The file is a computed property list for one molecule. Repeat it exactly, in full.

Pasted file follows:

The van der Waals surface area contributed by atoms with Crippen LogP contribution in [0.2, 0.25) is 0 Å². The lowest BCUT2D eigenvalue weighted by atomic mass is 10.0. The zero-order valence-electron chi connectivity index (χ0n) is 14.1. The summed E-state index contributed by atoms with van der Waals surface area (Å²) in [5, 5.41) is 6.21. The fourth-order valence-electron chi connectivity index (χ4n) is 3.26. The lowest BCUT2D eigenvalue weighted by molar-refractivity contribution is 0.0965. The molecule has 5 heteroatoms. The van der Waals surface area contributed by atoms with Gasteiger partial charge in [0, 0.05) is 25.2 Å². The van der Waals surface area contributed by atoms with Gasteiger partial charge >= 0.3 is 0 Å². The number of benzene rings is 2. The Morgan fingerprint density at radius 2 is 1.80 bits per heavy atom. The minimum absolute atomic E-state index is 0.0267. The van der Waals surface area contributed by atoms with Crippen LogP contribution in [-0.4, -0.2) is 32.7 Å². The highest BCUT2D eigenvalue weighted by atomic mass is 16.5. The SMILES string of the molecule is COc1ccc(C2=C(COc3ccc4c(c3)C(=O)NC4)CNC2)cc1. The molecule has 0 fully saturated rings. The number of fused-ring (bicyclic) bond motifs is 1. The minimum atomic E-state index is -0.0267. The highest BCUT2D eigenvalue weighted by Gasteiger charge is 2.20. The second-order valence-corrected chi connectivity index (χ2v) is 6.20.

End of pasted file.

The van der Waals surface area contributed by atoms with Crippen LogP contribution in [0.2, 0.25) is 0 Å². The lowest BCUT2D eigenvalue weighted by atomic mass is 10.0. The zero-order valence-electron chi connectivity index (χ0n) is 14.1. The summed E-state index contributed by atoms with van der Waals surface area (Å²) in [5, 5.41) is 6.21. The fourth-order valence-electron chi connectivity index (χ4n) is 3.26. The lowest BCUT2D eigenvalue weighted by molar-refractivity contribution is 0.0965. The molecule has 5 heteroatoms. The van der Waals surface area contributed by atoms with Gasteiger partial charge in [0, 0.05) is 25.2 Å². The van der Waals surface area contributed by atoms with Gasteiger partial charge >= 0.3 is 0 Å². The number of benzene rings is 2. The Morgan fingerprint density at radius 2 is 1.80 bits per heavy atom. The minimum absolute atomic E-state index is 0.0267. The van der Waals surface area contributed by atoms with Crippen LogP contribution in [-0.4, -0.2) is 32.7 Å². The highest BCUT2D eigenvalue weighted by atomic mass is 16.5. The SMILES string of the molecule is COc1ccc(C2=C(COc3ccc4c(c3)C(=O)NC4)CNC2)cc1. The molecule has 0 fully saturated rings. The number of fused-ring (bicyclic) bond motifs is 1. The minimum atomic E-state index is -0.0267. The highest BCUT2D eigenvalue weighted by Gasteiger charge is 2.20. The second-order valence-corrected chi connectivity index (χ2v) is 6.20.